Everything you need to know about London Dry Gin, including one very surprising fact

Did you know that London Dry Gin doesn’t have to come from London… or even the UK? In fact, it has nothing to do with a gin’s place of origin! It does have an extremely important significance, though. Read on to find out exactly what London Dry Gin is (and how to drink it)!



Unlike Champagne, which must be made in that specific region of France, London Dry Gin isn’t inherently linked to any specific geographical region.

Instead, when London Dry Gin appears on the label of a bottle, it means a very specific process was used to make the gin inside. It doesn’t actually tell you anything about the spirit’s flavour or place or origin.

For example, despite being made in London and using organic and London-grown botancials, the Dodd’s Limited Edition Gin in our Craft Gin Club April ‘19 Gin of the Month box was not a London Dry Gin!


‘Gin Lane’ by William Hogarth was published in 1751 in protest against the uncontrolled production and sale of cheap, dangerous gin.

‘Gin Lane’ by William Hogarth was published in 1751 in protest against the uncontrolled production and sale of cheap, dangerous gin.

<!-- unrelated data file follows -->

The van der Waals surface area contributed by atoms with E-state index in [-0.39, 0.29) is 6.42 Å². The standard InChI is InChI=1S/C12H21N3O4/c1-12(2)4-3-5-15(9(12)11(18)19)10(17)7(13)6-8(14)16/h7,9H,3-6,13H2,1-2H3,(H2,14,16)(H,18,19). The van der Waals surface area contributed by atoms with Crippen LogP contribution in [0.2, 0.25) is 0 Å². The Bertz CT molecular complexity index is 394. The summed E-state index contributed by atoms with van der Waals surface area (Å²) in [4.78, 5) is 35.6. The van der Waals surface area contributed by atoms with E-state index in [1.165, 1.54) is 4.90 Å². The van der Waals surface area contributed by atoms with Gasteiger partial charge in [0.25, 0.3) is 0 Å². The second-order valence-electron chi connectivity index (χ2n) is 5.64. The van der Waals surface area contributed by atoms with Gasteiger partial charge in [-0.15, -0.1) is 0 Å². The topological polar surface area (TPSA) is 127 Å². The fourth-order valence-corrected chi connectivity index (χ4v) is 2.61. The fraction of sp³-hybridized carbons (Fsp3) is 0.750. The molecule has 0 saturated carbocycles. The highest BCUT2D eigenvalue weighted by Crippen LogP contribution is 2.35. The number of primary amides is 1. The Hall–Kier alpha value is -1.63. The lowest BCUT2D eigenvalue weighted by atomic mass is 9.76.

During the gin craze of the 1700s, the gin industry was booming! But there was very little regulation on how gin was produced, meaning unscrupulous distillers made the spirit using dangerously crude methods. The resulting liquid was often practically undrinkable because it tasted so unpleasant.

Post-distillation, the gin producers would add artificial ingredients, chemicals and colouring to make it more palatable. However, this was incredibly detrimental to the purity and quality of the gin. Some distillers even added methanol, a toxic chemical that can be fatal!

When London Dry Gin first appeared on the gin scene, it was to ensure that gin drinkers could enjoy a spirit of quality that wasn’t filled with nasty chemicals post distillation!


Nowadays, the gin industry is tightly regulated. In February of 2008, EU law made it very clear what constitutes a London Dry Gin:

  • First, a neutral base spirit must be distilled to at least 96% ABV (this can be achieved by distilling the spirit in a continuous column!).

  • None of the botanicals added can be synthetic or artificial – they must all be natural.

  • All botanicals must be added during the distillation process.

  • Nothing but water and a very small amount of sweetener can be added post-distillation.

Ready for a G&T? Browse the recipes in our cocktail hub to find the perfect serving suggestion for your London Dry Gin!